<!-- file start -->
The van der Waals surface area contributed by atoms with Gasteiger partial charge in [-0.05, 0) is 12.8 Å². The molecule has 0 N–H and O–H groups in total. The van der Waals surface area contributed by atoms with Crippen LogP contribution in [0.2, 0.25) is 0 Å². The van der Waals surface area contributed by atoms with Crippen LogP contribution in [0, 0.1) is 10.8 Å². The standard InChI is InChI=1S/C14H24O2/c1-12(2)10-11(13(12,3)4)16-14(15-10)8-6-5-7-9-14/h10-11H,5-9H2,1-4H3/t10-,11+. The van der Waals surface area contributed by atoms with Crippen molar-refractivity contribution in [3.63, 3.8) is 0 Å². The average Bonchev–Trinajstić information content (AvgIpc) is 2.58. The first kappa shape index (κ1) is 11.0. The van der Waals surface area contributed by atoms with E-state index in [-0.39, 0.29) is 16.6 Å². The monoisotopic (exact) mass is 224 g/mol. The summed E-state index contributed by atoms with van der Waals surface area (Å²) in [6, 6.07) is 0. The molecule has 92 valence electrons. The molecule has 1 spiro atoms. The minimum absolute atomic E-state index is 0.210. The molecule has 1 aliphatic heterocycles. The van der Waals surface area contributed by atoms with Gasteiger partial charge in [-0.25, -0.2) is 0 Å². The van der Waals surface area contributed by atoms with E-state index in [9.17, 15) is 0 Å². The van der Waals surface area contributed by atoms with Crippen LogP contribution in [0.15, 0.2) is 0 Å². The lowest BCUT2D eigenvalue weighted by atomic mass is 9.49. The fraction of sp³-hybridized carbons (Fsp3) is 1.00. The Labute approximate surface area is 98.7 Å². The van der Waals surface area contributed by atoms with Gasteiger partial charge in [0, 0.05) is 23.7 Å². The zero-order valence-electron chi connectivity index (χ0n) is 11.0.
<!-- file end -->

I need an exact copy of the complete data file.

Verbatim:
The van der Waals surface area contributed by atoms with Gasteiger partial charge in [-0.05, 0) is 12.8 Å². The molecule has 0 N–H and O–H groups in total. The van der Waals surface area contributed by atoms with Crippen LogP contribution in [0.2, 0.25) is 0 Å². The van der Waals surface area contributed by atoms with Crippen LogP contribution in [0, 0.1) is 10.8 Å². The standard InChI is InChI=1S/C14H24O2/c1-12(2)10-11(13(12,3)4)16-14(15-10)8-6-5-7-9-14/h10-11H,5-9H2,1-4H3/t10-,11+. The van der Waals surface area contributed by atoms with Crippen molar-refractivity contribution in [3.63, 3.8) is 0 Å². The average Bonchev–Trinajstić information content (AvgIpc) is 2.58. The first kappa shape index (κ1) is 11.0. The van der Waals surface area contributed by atoms with E-state index in [-0.39, 0.29) is 16.6 Å². The monoisotopic (exact) mass is 224 g/mol. The summed E-state index contributed by atoms with van der Waals surface area (Å²) in [6, 6.07) is 0. The molecule has 92 valence electrons. The molecule has 1 spiro atoms. The minimum absolute atomic E-state index is 0.210. The molecule has 1 aliphatic heterocycles. The van der Waals surface area contributed by atoms with Gasteiger partial charge in [-0.25, -0.2) is 0 Å². The van der Waals surface area contributed by atoms with E-state index in [9.17, 15) is 0 Å². The van der Waals surface area contributed by atoms with Crippen LogP contribution in [0.15, 0.2) is 0 Å². The lowest BCUT2D eigenvalue weighted by atomic mass is 9.49. The fraction of sp³-hybridized carbons (Fsp3) is 1.00. The Labute approximate surface area is 98.7 Å². The van der Waals surface area contributed by atoms with Gasteiger partial charge in [0, 0.05) is 23.7 Å². The zero-order valence-electron chi connectivity index (χ0n) is 11.0.